3. Self Worth, self esteem and having others that believe in you is another barrier that an ex-offender will face. It is demeaning, frightening and embarrassing for an individual to make a mistake and be placed in jail or prison.  The belief system and individual grew up with has a lot to do with how they view themselves and the world around them. If you grow up hearing you are not worthy, then you will prove everyone who said that to you right.  The individuals I work with teach me to look over my thinking, see what my discrimination thoughts and work to change them.  I think individuals need a second chance because if they learn from the mistake they can grow as a person, but if they try to do right and are held down because of their mistake then they will surely go make another one.
  4. Substance abuse issues plague this world, and everyone who knows that in 1956 the AMA finally named addiction as a disease, knows that this complicates a persons success.  The going statistic is that 80% of crimes are committed under the influence of a substance, getting the substance, or selling the substance.  The war on Drugs from the 80’s has worked so well thus far.  I think that statistic is low because if you meet my clients, hear their story it is evident that substance related issues and money are the factors that keep them dealing drugs.  No one thinks to them selves when they are on the playground, “When I grow up, I want to be a drug addict”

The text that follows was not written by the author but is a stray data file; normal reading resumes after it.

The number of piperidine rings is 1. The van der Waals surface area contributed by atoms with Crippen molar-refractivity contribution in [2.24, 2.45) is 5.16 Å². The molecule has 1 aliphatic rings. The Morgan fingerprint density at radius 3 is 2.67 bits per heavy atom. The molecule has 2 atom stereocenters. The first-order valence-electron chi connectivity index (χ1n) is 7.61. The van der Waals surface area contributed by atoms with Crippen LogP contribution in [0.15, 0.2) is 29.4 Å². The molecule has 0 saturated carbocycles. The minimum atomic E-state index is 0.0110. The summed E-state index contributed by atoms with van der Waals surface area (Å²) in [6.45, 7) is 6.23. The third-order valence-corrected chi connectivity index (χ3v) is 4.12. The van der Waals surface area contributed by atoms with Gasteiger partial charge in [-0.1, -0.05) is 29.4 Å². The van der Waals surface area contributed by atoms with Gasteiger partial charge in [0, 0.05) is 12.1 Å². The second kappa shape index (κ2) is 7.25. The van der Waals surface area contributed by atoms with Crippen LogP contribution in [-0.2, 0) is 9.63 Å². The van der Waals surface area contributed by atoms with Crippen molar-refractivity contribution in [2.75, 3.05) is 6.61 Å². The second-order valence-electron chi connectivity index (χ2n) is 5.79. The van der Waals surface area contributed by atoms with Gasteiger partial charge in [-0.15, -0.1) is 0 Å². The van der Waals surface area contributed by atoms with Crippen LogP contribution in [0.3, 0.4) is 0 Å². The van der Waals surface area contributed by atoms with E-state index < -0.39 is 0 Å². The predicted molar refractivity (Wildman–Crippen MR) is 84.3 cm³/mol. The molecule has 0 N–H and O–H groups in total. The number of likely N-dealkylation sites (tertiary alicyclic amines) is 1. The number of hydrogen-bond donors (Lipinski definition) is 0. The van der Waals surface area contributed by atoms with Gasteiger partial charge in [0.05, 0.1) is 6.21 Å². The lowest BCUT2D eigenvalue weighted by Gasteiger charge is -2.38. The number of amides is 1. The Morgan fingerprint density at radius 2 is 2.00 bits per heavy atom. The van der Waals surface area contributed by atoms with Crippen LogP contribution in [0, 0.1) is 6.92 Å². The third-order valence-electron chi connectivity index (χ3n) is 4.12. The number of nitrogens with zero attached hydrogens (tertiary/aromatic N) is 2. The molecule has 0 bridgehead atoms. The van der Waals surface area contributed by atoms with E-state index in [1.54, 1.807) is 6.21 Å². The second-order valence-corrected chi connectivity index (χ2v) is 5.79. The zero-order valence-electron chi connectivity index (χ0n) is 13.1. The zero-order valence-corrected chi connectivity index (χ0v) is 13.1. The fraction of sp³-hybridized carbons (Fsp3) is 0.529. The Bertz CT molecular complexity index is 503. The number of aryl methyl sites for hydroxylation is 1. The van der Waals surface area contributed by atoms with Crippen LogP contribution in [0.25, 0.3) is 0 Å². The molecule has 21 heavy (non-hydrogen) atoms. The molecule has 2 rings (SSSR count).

5.   Criminal thinking is a reality but that does not mean that it has to remain. When a person makes a mistake, they usually get a consequence, Think of a small child that is put in time out.  If they learn from their punishment they have a better chance of not repeating the same behavior.  When it comes to ex-offenders the same is true, yes there are some who might never learn, but making it harder for them to get housing, employment, safety and security the chances are that they will return to that style of thinking

I hope people remember that we all make mistakes and do or say stupid things, but as long as we are given a chance then we all can succeed.  I would love to know the thoughts that enter the minds of the readers when they think of ex-offenders. Are there judgments in there?